Regarding the nature of love, C.S. Lewis said:
“In order for love to be genuine, the agent has to have the ability to choose not to love. Unless there is freedom of one’s will to either love someone or hate them, it isn’t really love.”
It seems strange to say about one as great as Lewis, but Pastor John Fraiser points out some very real problems with this argument. That is why I propose the following instead:
“Only freely given love is genuine love. Love that is forced is not free, and therefore not genuine love. In that case, we might as well be robots.”
Luke 15 (“the prodigal son”) shows us how God is with us. This not only has theological but political implications.
Only in the West have persons had so much freedom to live as they see fit. This is due to the heritage of Christian tolerance (Nietszche, Islam [?]: “weakness”) and its influence in our society: the idea that although we may disagree with someone, we want to respect and dignify them as valuable persons, created in the image of God, who have the “right to be wrong” (this unique form of “civil righteousness”, present only in societies inhabited by large numbers of Christians, derives from this core aspect of true righteousness, the righteousness of God, namely: if you love something you let it be free. This is the reason why free consent is considered to be at the heart of marriage in the West*). Hell, a true place to be sure, is also in the Christian mind, the “un-life” that persons freely choose for themselves. There is no one in hell who God has not fully loved in Jesus Christ. It is we, not he, who desire to relegate to non-existence the relationships we have been given with others, most notably with God himself. So here we note that at the core of the Bible is the idea of true freedom – from sin, death, and the devil – where we may (without being forced against our willing) through Jesus Christ, live as forgiven people of God – in accordance with the way God intended us to live in joy, that is, in love for the other, which means nothing other than genuine and self-sacrificial concern for the well-being of their person “body and soul”.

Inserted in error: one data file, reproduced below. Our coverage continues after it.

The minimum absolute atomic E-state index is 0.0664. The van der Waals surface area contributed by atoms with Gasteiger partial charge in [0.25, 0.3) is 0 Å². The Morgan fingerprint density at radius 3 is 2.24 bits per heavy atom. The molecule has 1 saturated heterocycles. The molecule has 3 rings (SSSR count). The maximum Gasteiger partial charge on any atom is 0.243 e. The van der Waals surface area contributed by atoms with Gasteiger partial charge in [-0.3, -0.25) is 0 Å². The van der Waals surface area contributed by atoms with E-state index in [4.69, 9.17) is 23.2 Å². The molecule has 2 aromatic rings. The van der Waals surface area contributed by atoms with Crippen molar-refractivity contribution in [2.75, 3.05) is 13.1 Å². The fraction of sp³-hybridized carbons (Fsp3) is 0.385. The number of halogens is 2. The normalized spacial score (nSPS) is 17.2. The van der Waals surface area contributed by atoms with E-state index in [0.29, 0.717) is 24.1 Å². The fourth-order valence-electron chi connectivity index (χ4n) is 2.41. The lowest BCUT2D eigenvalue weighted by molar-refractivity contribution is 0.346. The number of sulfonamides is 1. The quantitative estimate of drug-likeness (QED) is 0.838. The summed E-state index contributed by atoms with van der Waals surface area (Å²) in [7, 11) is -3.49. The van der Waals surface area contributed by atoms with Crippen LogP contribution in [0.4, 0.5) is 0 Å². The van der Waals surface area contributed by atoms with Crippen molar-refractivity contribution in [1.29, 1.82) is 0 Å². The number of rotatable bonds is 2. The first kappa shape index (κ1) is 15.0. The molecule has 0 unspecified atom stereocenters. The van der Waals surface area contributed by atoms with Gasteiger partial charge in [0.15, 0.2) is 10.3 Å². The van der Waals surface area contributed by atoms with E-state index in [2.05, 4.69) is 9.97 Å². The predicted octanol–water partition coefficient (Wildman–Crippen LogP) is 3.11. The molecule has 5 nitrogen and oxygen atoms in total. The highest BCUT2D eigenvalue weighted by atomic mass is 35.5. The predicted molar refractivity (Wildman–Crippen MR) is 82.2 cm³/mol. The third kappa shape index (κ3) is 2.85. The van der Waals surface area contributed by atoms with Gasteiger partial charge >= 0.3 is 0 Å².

Give me this liberty or give me death. This is not about Christian nation-building**
Now, it is simply not responsible for those holding political power to always allow for this “civil righteousness”-“right to be wrong” stuff of course. While all may agree that in general (20th century Germany, Russia, Cambodia, etc. excepted, quite a large amount of exceptions, I note) laws against murder and theft are a good thing, due to the sinfulness of sin, it may be infinitely better and wiser to not outlaw, but rather verbally discourage, in some cases make more difficult, and certainly not subsidize other behaviors which may not be best for the health of the individual and society (gambling, pornography, adultery and consistently practiced [lifelong] deliberate childlessness (!) for instance).